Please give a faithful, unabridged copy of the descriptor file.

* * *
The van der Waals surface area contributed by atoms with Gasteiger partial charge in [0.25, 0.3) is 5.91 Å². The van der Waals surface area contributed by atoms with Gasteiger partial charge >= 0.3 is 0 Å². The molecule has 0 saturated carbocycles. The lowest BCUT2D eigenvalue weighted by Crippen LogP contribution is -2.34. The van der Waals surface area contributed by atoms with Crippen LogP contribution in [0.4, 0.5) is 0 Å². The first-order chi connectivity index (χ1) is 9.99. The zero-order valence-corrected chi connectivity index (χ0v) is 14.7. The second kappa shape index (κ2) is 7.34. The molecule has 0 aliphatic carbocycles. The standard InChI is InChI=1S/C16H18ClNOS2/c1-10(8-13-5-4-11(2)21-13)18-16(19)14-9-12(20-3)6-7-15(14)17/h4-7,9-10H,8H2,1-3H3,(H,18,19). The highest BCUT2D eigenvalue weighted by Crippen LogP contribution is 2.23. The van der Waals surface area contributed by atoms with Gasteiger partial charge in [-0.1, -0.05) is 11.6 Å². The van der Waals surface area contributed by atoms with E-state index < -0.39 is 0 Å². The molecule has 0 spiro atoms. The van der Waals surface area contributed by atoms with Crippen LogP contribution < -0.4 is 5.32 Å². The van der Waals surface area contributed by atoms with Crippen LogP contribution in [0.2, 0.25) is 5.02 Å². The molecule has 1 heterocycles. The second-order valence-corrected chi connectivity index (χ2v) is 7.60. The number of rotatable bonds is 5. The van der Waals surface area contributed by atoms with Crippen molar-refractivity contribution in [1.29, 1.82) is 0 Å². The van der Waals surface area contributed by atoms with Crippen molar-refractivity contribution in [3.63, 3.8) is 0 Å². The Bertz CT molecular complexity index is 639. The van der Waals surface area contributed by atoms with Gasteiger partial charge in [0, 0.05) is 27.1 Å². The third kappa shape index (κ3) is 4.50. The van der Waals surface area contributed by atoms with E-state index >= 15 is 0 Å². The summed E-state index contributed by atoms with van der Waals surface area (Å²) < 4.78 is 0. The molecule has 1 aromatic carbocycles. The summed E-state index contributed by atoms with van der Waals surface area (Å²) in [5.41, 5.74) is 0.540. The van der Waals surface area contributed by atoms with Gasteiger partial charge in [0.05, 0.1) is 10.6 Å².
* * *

The van der Waals surface area contributed by atoms with Gasteiger partial charge in [0.25, 0.3) is 5.91 Å². The van der Waals surface area contributed by atoms with Gasteiger partial charge >= 0.3 is 0 Å². The molecule has 0 saturated carbocycles. The lowest BCUT2D eigenvalue weighted by Crippen LogP contribution is -2.34. The van der Waals surface area contributed by atoms with Crippen LogP contribution in [0.4, 0.5) is 0 Å². The first-order chi connectivity index (χ1) is 9.99. The zero-order valence-corrected chi connectivity index (χ0v) is 14.7. The second kappa shape index (κ2) is 7.34. The molecule has 0 aliphatic carbocycles. The standard InChI is InChI=1S/C16H18ClNOS2/c1-10(8-13-5-4-11(2)21-13)18-16(19)14-9-12(20-3)6-7-15(14)17/h4-7,9-10H,8H2,1-3H3,(H,18,19). The highest BCUT2D eigenvalue weighted by Crippen LogP contribution is 2.23. The van der Waals surface area contributed by atoms with Gasteiger partial charge in [-0.1, -0.05) is 11.6 Å². The van der Waals surface area contributed by atoms with E-state index < -0.39 is 0 Å². The molecule has 0 spiro atoms. The van der Waals surface area contributed by atoms with Crippen LogP contribution < -0.4 is 5.32 Å². The van der Waals surface area contributed by atoms with Crippen LogP contribution in [0.2, 0.25) is 5.02 Å². The molecule has 1 heterocycles. The second-order valence-corrected chi connectivity index (χ2v) is 7.60. The number of rotatable bonds is 5. The van der Waals surface area contributed by atoms with Crippen molar-refractivity contribution in [1.29, 1.82) is 0 Å². The van der Waals surface area contributed by atoms with Crippen molar-refractivity contribution in [3.63, 3.8) is 0 Å². The Bertz CT molecular complexity index is 639. The van der Waals surface area contributed by atoms with Gasteiger partial charge in [0, 0.05) is 27.1 Å². The third kappa shape index (κ3) is 4.50. The van der Waals surface area contributed by atoms with E-state index >= 15 is 0 Å². The summed E-state index contributed by atoms with van der Waals surface area (Å²) < 4.78 is 0. The molecule has 1 aromatic carbocycles. The summed E-state index contributed by atoms with van der Waals surface area (Å²) in [5.41, 5.74) is 0.540. The van der Waals surface area contributed by atoms with Gasteiger partial charge in [0.05, 0.1) is 10.6 Å².